Sexuality labels like gay and lesbian no longer popular with celebrities or youth.

Abandoning Sexuality Labels Is So Hot Right Now. Here’s Why That’s a Problem.

Abandoning Sexuality Labels Is So Hot Right Now. Here’s Why That’s a Problem.

Outward
Expanding the LGBTQ Conversation
March 23 2016 1:39 PM

The Problem With Avoiding “Labels”

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Sacha Baron Cohen brought no labels to the BAFTA British Academy Film Awards on February 14, 2016.

Ben Stansall/AFP/Getty Images

“Straight or gay… they’re silly terms because it’s a scale, and everyone is somewhere on the scale,” the actor Sacha Baron Cohen said recently while appearing on WTF with Marc Maron. “I’m 23 percent gay. I’ve worked it out, I did the calculations. I’m 23 percent gay. There are times I go down to 17, times I go up to 31. When I was doing Borat and I had the testicles on my chin, I was at 31. Everyone’s on that scale somewhere.”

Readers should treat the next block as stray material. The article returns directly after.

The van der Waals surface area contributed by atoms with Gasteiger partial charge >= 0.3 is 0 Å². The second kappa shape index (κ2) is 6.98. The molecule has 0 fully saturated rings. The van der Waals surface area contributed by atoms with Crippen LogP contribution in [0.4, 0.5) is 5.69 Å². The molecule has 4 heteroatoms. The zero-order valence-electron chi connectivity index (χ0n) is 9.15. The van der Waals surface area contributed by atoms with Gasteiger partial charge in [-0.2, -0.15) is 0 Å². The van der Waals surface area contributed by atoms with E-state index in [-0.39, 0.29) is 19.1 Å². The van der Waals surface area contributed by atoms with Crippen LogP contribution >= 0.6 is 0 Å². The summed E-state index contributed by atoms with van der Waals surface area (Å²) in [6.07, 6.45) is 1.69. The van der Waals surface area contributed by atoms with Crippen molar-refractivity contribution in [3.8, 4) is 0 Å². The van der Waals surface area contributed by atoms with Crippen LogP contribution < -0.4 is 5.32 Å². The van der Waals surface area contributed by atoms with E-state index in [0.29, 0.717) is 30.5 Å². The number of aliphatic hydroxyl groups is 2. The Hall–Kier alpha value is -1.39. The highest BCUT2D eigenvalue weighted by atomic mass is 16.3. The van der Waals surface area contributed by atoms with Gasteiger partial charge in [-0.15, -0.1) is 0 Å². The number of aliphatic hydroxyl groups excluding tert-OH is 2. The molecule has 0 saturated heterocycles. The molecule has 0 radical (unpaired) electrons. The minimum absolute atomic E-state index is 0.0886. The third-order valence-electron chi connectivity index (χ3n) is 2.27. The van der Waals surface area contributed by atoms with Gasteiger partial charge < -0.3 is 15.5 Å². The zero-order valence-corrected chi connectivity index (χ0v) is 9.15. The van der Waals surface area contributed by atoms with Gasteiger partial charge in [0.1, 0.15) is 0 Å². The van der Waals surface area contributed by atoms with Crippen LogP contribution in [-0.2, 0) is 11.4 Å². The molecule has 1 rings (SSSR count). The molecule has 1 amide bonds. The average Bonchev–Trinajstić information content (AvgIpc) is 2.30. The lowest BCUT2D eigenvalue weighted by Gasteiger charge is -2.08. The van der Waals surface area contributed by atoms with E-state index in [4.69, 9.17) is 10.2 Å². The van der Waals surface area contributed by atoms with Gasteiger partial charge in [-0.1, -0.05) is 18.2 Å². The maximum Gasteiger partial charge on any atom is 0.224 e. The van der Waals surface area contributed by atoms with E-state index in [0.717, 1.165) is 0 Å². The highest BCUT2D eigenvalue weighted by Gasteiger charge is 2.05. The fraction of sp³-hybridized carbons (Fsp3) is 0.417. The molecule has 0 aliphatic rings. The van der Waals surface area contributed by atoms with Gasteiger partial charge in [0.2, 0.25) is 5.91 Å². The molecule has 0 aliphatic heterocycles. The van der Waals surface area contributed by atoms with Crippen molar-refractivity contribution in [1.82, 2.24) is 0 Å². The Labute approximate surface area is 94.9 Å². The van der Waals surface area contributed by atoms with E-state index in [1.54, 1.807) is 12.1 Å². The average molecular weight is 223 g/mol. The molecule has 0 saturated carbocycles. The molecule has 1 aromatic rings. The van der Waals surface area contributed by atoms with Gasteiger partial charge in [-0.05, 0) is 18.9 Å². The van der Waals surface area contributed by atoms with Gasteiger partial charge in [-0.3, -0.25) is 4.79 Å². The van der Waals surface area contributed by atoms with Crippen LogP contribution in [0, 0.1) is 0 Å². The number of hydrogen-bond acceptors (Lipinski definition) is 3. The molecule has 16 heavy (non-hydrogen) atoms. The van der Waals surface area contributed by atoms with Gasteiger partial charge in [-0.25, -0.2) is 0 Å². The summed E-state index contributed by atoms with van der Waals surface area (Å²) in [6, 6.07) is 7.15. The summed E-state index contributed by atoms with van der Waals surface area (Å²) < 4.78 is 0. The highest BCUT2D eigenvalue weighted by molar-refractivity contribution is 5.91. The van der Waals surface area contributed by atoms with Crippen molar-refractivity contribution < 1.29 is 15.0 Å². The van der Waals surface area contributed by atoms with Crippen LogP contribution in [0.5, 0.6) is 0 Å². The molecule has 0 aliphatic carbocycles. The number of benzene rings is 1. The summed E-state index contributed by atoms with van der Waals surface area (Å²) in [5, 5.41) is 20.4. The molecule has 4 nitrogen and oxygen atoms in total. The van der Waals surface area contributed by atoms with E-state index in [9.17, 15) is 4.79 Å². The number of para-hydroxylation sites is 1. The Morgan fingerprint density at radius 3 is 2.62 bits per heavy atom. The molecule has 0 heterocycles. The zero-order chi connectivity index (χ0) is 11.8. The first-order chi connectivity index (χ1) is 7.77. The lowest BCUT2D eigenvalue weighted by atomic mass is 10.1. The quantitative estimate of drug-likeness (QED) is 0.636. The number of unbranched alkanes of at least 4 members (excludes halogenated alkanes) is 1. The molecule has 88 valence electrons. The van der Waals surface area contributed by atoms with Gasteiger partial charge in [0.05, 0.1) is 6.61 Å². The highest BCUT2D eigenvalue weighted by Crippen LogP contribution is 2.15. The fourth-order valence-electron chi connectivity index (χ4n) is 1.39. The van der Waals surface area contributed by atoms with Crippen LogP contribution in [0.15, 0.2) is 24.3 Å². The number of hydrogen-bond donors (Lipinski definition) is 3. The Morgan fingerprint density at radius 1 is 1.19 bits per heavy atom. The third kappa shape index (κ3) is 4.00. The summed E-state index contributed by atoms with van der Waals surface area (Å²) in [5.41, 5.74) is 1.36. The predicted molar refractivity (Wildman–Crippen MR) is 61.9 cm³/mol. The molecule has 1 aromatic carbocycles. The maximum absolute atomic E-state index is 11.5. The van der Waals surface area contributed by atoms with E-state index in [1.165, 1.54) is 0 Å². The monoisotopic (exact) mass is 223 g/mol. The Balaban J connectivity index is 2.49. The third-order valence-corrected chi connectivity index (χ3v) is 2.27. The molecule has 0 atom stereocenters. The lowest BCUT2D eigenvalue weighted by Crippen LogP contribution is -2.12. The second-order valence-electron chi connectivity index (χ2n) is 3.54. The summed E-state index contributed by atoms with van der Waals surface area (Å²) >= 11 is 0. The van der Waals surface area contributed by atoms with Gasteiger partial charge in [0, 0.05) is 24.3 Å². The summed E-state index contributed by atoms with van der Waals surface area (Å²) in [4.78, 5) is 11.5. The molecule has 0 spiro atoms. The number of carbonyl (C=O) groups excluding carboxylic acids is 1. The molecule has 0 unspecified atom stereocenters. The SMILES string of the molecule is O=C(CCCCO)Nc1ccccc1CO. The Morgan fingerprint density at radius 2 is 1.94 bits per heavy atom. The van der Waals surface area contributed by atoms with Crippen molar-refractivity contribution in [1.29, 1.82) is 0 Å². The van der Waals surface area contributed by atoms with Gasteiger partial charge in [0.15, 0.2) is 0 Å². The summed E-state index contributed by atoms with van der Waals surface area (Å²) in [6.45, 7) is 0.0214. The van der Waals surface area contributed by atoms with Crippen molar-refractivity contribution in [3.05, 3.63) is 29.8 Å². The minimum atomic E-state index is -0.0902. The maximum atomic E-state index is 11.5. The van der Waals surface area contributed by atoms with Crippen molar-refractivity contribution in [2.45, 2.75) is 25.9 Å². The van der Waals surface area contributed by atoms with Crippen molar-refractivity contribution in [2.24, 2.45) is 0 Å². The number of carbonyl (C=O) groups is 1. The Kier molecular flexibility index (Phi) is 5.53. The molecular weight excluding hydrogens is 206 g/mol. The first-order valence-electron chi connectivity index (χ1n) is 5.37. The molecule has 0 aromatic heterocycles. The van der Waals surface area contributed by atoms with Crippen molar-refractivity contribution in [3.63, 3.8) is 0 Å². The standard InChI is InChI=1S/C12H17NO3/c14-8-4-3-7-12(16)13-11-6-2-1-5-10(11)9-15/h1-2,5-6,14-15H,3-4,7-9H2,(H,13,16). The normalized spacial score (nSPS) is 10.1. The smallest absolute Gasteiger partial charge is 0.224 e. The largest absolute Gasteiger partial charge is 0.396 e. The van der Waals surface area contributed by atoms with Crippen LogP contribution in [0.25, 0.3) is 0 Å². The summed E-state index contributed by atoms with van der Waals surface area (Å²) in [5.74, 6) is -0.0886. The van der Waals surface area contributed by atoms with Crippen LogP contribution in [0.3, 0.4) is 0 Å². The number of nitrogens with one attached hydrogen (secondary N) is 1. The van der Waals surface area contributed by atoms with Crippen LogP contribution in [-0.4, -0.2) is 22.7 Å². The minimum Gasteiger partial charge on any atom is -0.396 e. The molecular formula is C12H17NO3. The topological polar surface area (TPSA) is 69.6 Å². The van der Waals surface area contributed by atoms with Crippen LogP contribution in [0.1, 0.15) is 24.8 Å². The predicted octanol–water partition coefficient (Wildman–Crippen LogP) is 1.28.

Like an increasing number of (often heterosexual) public figures, Cohen apparently feels qualified to pronounce on the usefulness of “labels” like gay, lesbian, or bisexual—even queer. Instead of these now-passé terms, the actor (who, of course, has made money off playing gay characters for laughs) endorses the concept of sexual fluidity, forever slipping and sliding along a “scale.” Setting aside the idea that having someone’s balls on your chin while filming a movie is what constitutes being gay, does Cohen have a point? There are, of course, people who experience sexual fluidity, and that’s great. But for the rest of us, are labels really so awful?